In spear-phishing, the main elements of a given email message are the same, but the attackers have a much better idea of whom they are targeting with more elaborate phishing messages, and a much higher expectation of what they want to gain from a successful attack. They key is that a targeted can leverage the trust and emotions of the victim in ways that make them less likely to actually check for the clues. The clues can also be harder to spot than in basic phishing messages, especially if the message resembles a normal communication.

How do spear-phishing attackers make their messages so convincing?

Just like in popular bank heist movies, there are often multiple steps in an attack, and multiple intermediate targets. The first step in a spear-phishing attack rarely even involves the attacker doing anything suspicious. Since the spear-phishing attacker wants to appear believable to you (assuming you are their target), their first step is to do some research.

We all leave a trail of information behind in almost everything we do, and that’s where the spear-phishing attacker will start. The easiest things for them to learn about you might be from Google searches or searches on social media, to see if your profile is public, and if you have made any public posts, shares or likes.

These bits of information that are publicly accessible can tell an attacker some basic information about you, and sometimes, if you “overshare” or are a somewhat public figure, they can learn a lot about you and the people you normally interact with. People don’t expect that anyone would bother harvesting their social media activities. But that’s exactly what attackers do very easily, and very well.

This kind of research is called “profiling”, and the information gathered this way is called “Open Source Intelligence” or OSINT, for short. In decades past, before social media existed, profiling was often done by attackers who literally searched through the trash bins outside of office buildings. This method was called “dumpster diving”, and even today, dumpster diving is still used to gather information that will help spear-phishing attackers in targeting their victims based on real information they have found that was unprotected. This is why shredding of sensitive office documents is so important.

Spear-phishing message example

Convincing spear-phishing message complaining of an overpriced quote

I once received a very well-crafted message that clearly targeted my business, accusing me of having tried to rip off the sender by quoting him higher prices than were in a price list I had sent him. The documents and links used in the message had the name of my business and its proper domain in the “anchor text” – an important term we teach you about in Click Armor’s phishing awarenes training. The tip off for me was that I had never had a price list for that business, and therefore, I could never have sent him one! So, the attacker hadn’t done quite enough research to convince me to click on the link, but I would still call the message shown here a very good spear-phishing attack.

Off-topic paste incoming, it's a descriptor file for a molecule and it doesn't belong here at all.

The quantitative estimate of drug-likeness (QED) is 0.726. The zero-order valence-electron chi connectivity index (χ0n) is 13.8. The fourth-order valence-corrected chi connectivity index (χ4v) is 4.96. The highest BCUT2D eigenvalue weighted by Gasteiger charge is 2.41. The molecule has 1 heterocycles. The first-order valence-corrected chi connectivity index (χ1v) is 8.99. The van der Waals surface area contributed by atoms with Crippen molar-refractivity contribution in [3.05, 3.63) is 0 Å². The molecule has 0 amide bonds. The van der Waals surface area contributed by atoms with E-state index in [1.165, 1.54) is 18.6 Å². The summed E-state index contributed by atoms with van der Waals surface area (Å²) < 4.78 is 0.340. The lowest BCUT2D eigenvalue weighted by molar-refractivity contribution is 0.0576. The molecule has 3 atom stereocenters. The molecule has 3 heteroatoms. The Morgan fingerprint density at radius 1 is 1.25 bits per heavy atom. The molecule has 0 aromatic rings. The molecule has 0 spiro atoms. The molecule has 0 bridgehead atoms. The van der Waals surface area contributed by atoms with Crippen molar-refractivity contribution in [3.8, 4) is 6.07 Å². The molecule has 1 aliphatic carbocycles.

Softening you up with a pretext

Once an attacker has enough information about the people their target trusts, they may create intermediate phishing attacks on those individuals, to build a more elaborate scheme or “pretext”. For example, if the attacker can learn about a company that supplies the victim, they can identify people in the supplier organization, and try to learn more about the victim, or get an introduction to the victim from somebody they trust.

This is called a “stepping stone” attack, and it works very well because most people don’t believe that they are giving the person any information of value that could be abused, or that an attacker would go to so much trouble, just to get an introduction. By the time the target victim gets the spear-phishing attack in this case, they are likely to be acting mostly on the trust that they have in the people whom they “believe” they are dealing with.

Whaling, ice-phishing and watering-holes

There are also variations on spear-phishing attacks, such as “whaling”, “ice-phishing” or “watering-hole” attacks. Whaling attacks target senior executives who may have higher levels of authority and access than other staff, making it more worth-while for an attacker to do research and create more elaborate pretexts.

Ice-phishing attacks take advantage of corporate webmail accounts that have been hacked, just to get access to an account inside the corporate perimeter. The attacker then uses the compromised account to impersonate people within an organization, allowing them to launch attacks on larger targets within the organization.

Watering-hole attacks are messages posted in forums dedicated to subjects that the target victim is known or likely to visit frequently, in hopes of enticing them to engage in discussions to begin a trusted relationship that can later be exploited with spear-phishing emails.

Spotting any kind of phishing attack requires a disciplined routine

The rules of basic phishing email analysis remain basically the same, regardless of whether you are facing a “phishing” attack, or a “spear-phishing” attack. It’s just that you are less likely to follow those rules with somebody you trust. This is why it is extremely important to be always on the lookout, and instincitvely ready to defend against messages that seem a little unusual or inconsistent, or from people you have only recently connected with.

Sometimes it is virtually impossible to spot a well-crafted spear-phishing attack, and you might wonder “what’s the point in trying, if they are so good, and nothing is going to stop them”. But the important thing to recognize is that with 20% of employees who don’t know what phishing is, let alone how to analyze a potentially suspicious messages, the attackers don’t really need to go to that much trouble to create a convincing attack.

So, as long as you are in the habit of always checking, you can spot many of them, which will reduce your risk a great deal. Understanding how attackers use social engineering techniques like profiling and pretexting is important for catching the more elaborate attacks where you might be a target, or you might just be a stepping stone to a larger “spear-phishing” attack.